Each year, one of the features of Strawberry Park is the Kids Academy. Under the direction of Tim St. Jean and Vicky Baker, the Adademy provides children an opportunity to get together for instruction in picking bluegrass music beginning on Friday evening and culminating in a performance in the Amphitheater on Sunday. The kids work hard, have lots of fun, get solid instruction, and are well-supervised during this period.
Workshops were offered on the first three days of the festival and drew enthusiastic support in the new venue. By moving the workshop area to home plate on the ball field, festival organizers have placed it right at the edge of the jamming center and in a good location for those who want to combine improving their own playing and understanding of their instruments with listening to great music in the amphitheater. From Danny Paisley's opening workshop on Thursday, through song writing with the Gibsons, guitar with either Kenny Smith or Josh Williams, to a band workshop with the Kruger Brothers, there was a wealth of experience and talent made available on a quite intimate basis for those who wished to avail themselves of the opportunity.
About a minute into the encore, in which Michael Cleveland joined the Kruger Brothers for a screaming version of Sally Goodin', I remembered my camera could also take video, but I was too late. Later I mentioned this to Jens, who smiled and just pointed at his head. He's right, there was not capturing this moment, but those who were there will carry it with them forever as one of those special moments that only a bluegrass festival can provide.
Josh Williams was recognized with the 2008 IBMA Guitar Player of the Year trophy fresh on his own after a stint with Rhonda Vincent as well as having toured with Special Consensus. This award presented him with a challenge that he and his band will now have to live up to by developing into an outstanding touring group. At present, filled with young and talented musicians, they show promise of being able to live up to these expectations. Williams is, of course, one of the premier flat pickers in the business. He also is blessed with a resonant and powerful baritone voice, especially in the low and mid ranges. He is joined by the broadly experienced Randy Barnes on bass, who brings solid underpinnings and fine harmonies to the group. Jason McKindry on banjo plays well and contributes substantially to the vocal trio. Chase Johnson on mandolin is first rate. Greg Blaylock on resophonic guitar adds instrumental versatility to the group. For their performance at Strawbery Park, Clayton Campbell of the Gibson Brothers (a childhood friend of Josh's) joined the band to excellent effect.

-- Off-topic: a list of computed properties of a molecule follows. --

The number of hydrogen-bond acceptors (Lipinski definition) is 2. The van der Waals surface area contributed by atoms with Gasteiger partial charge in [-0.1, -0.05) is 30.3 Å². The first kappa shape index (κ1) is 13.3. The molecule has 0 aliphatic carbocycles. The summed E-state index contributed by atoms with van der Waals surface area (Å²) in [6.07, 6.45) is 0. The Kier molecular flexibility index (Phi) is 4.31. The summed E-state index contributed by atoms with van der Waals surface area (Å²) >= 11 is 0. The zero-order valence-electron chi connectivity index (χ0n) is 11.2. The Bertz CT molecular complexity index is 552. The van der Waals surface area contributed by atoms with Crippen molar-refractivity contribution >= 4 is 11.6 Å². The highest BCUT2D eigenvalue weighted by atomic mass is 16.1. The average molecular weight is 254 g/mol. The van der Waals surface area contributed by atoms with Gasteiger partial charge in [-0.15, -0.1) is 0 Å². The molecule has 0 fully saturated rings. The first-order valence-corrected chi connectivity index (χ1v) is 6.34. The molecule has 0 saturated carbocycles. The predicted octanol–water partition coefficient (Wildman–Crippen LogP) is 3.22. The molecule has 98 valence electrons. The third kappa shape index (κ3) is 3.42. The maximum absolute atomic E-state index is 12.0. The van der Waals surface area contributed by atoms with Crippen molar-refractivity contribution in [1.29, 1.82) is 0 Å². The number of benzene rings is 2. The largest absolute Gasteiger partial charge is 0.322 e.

This group of Berklee College of Music students may be hard to classify, but if a band is recognized by the other musicians who come out to hear them play, this group will attract notice. They describe their sound as "contemporary roots rock, blending reverence for the beatles and the energy of the Avett brothers with hints of Appalachian string band music." Their content is irreverent with a strong social message. They are high energy and represented an enjoyable change of pace on a Saturday afternoon filled with great, but more traditional, bluegrass music.
Some bands are known simply by their initials. LRB has achieved such a distinction. Having run through a number of iterations through its nineteen year history, The Lonesome River Band is currently enjoying two months at the top of the Bluegrass Unlimted charts with their newest CD No Turning Back. This new CD was completely recorded with the current and excellent touring band. More about them in my Sunday report and final assessment. Meanwhile, here's some pictures from Saturday.